Using a Generic CORS Enabler in OpenWhisk

Today’s post (well, the code and the idea, the writing, warts and all, are all me) comes from a coworker, Stephen Fink. Stephen and I were chatting in Slack about generic utilities, and the idea for a “simply CORS enable an action” utility came up.

As a reminder, there’s two ways to expose your OpenWhisk code as anonymous API - either via a web action or via Bluemix Native API Management (BNAME). The later is a bit complex so a web action is where I tend to go to for simple demos, but there’s one catch with it. Typically you have to modify your action in order to use in a client-side application.

Specifically you need to return the CORS header as well as base64 your JSON. Once again - sequences really help out with this. By building a generic “CORS Enabler” action, you can then use sequences to quickly expose actions. Let’s look at a simple example.

I’ll begin with the action - isGoodCat. Here’s the code.

function main(args) {
    if(true) {
        return {
            goodcat:true
        };
    } else {
        //still good
        return {
            goodcat:true
        };
    }
}

As you can see, the action simply returns whether or not a cat is good. This code is perfect and does not need cats. It is the most right program created. Ever.

Now let’s look at the generic CORS enabler Stephen wrote:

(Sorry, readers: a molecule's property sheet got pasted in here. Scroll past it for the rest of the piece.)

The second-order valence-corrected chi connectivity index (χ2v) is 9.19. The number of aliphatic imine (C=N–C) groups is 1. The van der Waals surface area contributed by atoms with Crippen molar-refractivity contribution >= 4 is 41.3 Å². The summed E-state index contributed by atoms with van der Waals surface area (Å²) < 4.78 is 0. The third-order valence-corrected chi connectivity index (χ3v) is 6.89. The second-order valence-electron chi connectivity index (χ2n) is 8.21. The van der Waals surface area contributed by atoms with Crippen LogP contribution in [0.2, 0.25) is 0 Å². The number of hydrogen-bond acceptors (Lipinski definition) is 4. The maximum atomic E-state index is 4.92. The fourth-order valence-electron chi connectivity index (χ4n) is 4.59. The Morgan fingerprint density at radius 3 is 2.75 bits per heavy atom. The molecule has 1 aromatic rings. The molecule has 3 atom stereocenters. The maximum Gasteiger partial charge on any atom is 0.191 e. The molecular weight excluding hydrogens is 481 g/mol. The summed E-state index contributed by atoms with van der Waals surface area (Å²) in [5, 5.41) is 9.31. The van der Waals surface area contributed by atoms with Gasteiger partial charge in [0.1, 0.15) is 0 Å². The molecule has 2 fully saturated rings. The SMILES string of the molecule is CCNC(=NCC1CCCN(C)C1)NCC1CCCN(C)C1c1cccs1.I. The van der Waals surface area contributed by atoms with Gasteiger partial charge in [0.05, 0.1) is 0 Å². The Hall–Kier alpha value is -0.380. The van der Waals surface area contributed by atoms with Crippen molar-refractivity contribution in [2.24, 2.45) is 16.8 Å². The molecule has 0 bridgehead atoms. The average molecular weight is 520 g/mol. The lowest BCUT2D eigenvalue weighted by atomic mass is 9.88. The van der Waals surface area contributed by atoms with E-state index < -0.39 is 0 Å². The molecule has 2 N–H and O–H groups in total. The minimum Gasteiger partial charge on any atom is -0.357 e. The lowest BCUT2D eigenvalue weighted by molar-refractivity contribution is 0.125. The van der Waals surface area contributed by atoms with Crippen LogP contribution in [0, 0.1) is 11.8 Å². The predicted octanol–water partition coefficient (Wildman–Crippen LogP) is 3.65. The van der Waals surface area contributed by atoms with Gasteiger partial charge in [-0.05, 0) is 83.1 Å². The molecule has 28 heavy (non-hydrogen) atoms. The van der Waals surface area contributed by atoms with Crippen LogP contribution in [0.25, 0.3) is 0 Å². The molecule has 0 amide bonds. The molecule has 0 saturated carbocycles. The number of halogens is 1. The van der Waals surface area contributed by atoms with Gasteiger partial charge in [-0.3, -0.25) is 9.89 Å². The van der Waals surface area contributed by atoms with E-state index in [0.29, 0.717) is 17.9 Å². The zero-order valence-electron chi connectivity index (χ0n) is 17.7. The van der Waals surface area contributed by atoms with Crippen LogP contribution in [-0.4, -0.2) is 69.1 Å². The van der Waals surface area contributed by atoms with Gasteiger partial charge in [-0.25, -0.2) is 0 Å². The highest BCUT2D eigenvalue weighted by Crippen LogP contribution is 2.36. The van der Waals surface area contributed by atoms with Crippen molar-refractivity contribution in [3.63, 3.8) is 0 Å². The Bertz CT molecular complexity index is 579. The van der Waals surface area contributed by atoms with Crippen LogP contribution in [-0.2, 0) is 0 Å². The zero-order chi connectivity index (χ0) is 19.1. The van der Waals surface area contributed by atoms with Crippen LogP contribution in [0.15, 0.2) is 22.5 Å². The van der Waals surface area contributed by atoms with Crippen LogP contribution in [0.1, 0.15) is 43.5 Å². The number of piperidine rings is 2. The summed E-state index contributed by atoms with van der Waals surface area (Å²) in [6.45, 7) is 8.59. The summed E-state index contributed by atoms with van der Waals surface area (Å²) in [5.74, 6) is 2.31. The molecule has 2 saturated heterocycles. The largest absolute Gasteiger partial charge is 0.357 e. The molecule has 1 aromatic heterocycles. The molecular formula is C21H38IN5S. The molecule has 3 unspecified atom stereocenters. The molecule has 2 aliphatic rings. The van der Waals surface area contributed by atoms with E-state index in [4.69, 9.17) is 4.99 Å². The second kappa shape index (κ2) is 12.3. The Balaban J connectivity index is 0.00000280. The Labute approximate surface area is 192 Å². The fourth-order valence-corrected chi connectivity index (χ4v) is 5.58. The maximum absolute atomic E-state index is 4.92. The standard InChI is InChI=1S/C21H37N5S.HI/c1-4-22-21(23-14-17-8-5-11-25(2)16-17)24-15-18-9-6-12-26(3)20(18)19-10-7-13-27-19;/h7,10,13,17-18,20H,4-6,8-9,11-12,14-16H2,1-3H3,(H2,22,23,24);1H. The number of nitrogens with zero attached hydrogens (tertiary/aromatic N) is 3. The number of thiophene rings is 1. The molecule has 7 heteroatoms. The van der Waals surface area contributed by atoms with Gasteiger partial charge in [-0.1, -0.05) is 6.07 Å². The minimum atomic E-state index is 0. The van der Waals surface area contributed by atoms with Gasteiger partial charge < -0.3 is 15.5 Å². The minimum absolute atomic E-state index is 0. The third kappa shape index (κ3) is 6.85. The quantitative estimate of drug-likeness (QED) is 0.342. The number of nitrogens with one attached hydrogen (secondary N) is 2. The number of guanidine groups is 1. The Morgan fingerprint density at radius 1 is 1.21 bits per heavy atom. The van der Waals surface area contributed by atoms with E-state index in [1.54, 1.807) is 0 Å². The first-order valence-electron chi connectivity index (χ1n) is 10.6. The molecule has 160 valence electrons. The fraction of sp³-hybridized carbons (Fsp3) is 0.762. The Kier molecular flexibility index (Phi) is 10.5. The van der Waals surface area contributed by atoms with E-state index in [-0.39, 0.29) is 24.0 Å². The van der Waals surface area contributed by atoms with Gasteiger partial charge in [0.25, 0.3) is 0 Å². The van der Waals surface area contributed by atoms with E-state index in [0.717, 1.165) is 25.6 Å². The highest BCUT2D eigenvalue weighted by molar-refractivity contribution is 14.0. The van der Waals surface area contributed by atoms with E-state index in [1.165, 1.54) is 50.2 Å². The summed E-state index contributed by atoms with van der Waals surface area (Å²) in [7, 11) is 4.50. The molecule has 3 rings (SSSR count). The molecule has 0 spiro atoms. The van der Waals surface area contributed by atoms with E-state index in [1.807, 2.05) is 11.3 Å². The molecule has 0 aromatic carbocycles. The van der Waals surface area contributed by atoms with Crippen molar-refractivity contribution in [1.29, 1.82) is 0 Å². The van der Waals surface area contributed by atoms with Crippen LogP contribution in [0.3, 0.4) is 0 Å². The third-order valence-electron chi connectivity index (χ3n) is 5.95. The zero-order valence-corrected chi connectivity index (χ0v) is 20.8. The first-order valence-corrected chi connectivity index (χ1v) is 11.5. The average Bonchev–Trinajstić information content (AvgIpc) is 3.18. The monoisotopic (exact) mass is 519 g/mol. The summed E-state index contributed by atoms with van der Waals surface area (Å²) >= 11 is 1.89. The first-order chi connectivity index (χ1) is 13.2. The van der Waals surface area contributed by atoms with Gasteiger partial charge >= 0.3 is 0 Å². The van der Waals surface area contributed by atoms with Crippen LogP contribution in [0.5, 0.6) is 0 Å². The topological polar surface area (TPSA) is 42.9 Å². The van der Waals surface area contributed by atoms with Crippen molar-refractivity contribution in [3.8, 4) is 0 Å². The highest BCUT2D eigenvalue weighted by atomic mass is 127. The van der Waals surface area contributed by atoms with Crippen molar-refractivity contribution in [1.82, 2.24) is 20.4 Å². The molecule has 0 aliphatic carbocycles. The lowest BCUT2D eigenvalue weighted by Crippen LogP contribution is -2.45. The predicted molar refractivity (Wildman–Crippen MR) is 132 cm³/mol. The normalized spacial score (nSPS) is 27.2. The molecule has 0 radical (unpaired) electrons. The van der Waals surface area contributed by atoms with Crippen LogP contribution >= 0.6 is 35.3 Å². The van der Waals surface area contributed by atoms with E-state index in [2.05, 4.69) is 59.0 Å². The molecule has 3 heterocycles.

/*
Written by Stephen J. Fink (http://researcher.watson.ibm.com/researcher/view.php?person=us-sjfink)
*/

/**
 * This action simply echos it's input set an Allow-Origin CORS policy
 */
function main(params) {
    var domain = params.domain ? params.domain : '*';
    return {
        headers: {
                     'Access-Control-Allow-Origin':domain,
                     'Content-Type':'application/json'
                 },
        statusCode:200,
        body: new Buffer(JSON.stringify(params)).toString('base64')
    }
}

There’s nothing out of the ordinary here. This action will basically just echo what it was given, but note it outputs the CORS header and handles the buffer crap. (Yes, I called it crap. I hope we can get rid of this little hack soon!) The only real logic it applies if it sees a domain parameter it will use that to lock down the CORS header a bit.

So given you’ve deployed this to OpenWhisk as corsenabler, to “expose” our cat API, all we do is this:

wsk action create --sequence isGoodCatAPI isGoodCat,enablecors --web true

And that’s it - you’re done. You can see mine here (although there’s no promise it will be up forever): https://openwhisk.ng.bluemix.net/api/v1/web/rcamden@us.ibm.com_My%20Space/default/isGoodCatAPI

And here is a sample output:

Sample Output

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